Time: 45+ mins
IntroductionIn this lesson, campers will learn the basics of Tynker as they solve fun coding puzzles, complete tutorials, and create their own Knight's Quest game! Puzzle modules 5-7 have campers helping a friendly dragon reach treasure by flying, moving, blasting, and eating its way through obstacles. Additionally, campers will create and customize a dragon avatar! In puzzle modules 8-9, campers will navigate a spaceship Actor on a grid. They'll need to use the grid to determine how far to move the Actor and apply knowledge of angles to determine what angle to turn the Actor.
Modules 10-11 are knight-themed activities that guide campers on how to program a knight to move in four different directions and collect items. In Module 12, campers will apply what they've learned in this lesson to create their own Knights Quest game with enemies, treasure, and more!
- Computer, laptop, or tablets (1 per camper)
New Code Blocks
: Move the Actor forward. : Make the Actor move up. : Repeat blocks inside this loop a specified number of times. : Make the Actor repeat this loop until a true or false (boolean value) determines when the block should stop repeating the code inside it. : Make the Actor eat objects. : Make the Actor destroy objects. : Make the Actor move down. : Make the Actor face the opposite direction. : Move the Actor the specified number of units forward. : If the condition is true, then run the code inside the block. : Rotate the Actor to the right (clockwise) a specified degree. : Rotate the Actor to the left (counter-clockwise) a specified degree.
- Coding: Using a computer language to tell the computer what to do
- Sequence: The order in which steps or events happen
- Actors: Tynker characters and objects that can talk and interact with each other
- Command: A specific action or instruction that tells the computer to do something
- Loop: An action that repeats one or more commands over and over
- Counting loop: A loop that repeats one or more commands a specific number of times
- Condition: A logical expression that evaluates to true or false
- Conditional statement: A type of statement that executes different parts of the code based on whether a logical expression evaluates to true or false
- Apply conditional logic and sequencing to solve puzzles
- Use code blocks to solve puzzles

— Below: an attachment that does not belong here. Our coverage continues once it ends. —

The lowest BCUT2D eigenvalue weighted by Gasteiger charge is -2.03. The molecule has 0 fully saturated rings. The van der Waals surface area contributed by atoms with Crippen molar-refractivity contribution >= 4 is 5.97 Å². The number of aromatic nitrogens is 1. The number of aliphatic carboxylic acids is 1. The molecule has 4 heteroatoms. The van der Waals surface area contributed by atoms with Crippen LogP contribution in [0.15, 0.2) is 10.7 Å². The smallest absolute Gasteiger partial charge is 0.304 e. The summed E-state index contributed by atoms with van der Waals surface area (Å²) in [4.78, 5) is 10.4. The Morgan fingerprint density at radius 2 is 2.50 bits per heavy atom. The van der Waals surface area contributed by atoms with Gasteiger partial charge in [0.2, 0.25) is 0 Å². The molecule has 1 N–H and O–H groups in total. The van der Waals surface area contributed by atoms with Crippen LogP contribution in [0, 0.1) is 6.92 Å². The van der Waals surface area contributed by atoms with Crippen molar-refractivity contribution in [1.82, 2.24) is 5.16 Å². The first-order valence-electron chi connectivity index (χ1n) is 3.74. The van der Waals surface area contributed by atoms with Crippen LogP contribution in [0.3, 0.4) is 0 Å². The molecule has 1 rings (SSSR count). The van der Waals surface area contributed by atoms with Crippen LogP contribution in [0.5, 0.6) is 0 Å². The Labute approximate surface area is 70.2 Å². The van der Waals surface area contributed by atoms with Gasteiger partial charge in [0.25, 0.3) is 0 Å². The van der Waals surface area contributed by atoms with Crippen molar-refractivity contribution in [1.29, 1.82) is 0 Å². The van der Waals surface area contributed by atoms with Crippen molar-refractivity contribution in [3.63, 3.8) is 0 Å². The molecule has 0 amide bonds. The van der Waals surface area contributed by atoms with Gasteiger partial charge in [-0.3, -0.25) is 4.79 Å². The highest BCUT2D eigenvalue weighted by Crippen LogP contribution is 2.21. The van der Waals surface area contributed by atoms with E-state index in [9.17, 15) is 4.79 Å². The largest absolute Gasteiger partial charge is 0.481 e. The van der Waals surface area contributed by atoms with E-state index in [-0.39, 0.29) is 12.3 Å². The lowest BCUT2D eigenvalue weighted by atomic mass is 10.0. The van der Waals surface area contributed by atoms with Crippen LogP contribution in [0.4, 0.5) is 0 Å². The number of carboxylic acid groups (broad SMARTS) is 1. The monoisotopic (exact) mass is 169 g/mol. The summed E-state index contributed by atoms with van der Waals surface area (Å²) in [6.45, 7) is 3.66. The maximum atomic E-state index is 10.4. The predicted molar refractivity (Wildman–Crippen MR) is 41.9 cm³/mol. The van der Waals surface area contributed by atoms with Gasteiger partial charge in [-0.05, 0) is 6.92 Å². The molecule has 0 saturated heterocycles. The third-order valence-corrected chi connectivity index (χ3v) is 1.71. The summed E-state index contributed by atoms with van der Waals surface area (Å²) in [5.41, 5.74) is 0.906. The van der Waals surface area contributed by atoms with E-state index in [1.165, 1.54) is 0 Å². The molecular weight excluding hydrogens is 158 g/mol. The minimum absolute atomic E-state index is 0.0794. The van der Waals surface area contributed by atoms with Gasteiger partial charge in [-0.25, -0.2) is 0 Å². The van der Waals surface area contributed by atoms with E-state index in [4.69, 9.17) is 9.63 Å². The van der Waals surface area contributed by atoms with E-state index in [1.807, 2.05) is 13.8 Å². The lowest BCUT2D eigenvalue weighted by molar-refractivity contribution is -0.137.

- Apply coding concepts to program Actors to move
- Create a Knight's Quest game
Getting Started (5 minutes)Tell campers that today's coding activities involve navigating through obstacles. Practice this concept by completing the activity below:
- Pair up campers. Next, ask one partner to navigate their other partner to a specified location (for example, to the door, across the room, etc.). Make sure to avoid obstacles and use the following directions: forward, backward, turn right, turn left. After teams successfully navigated their partner to the destination, ask them to switch roles and choose a new destination to navigate to.
Coding Activities (40+ minutes)The lessons are intended for self-directed learning. Your role will be to facilitate as campers complete the Introduction modules on their own:
1. Overview (Video)
- A friendly archer demonstrates how to attach Tynker code blocks. Additionally, the archer mentions that campers can create animations, greeting cards, music videos, games, and more using Tynker.
- Campers are introduced to Tynker by watching a short “What can you make?” video.
- Campers will watch a short animation of a friendly hunter introducing puzzle modules.
- Campers will have 60 seconds to build their own dragon using Tynker's Character Creator tool. They can customize the dragon's wings, legs, face, accessories, and more!
- To solve this puzzle module, campers will need to use one “forward” block to get the dragon to the treasure.
- Make sure campers are attaching the code blocks correctly.
- Tell campers to press the Play button to run their code.
- Are campers using too many "forward" blocks? Explain that using one "forward" block will make the dragon move forward until it reaches an obstacle.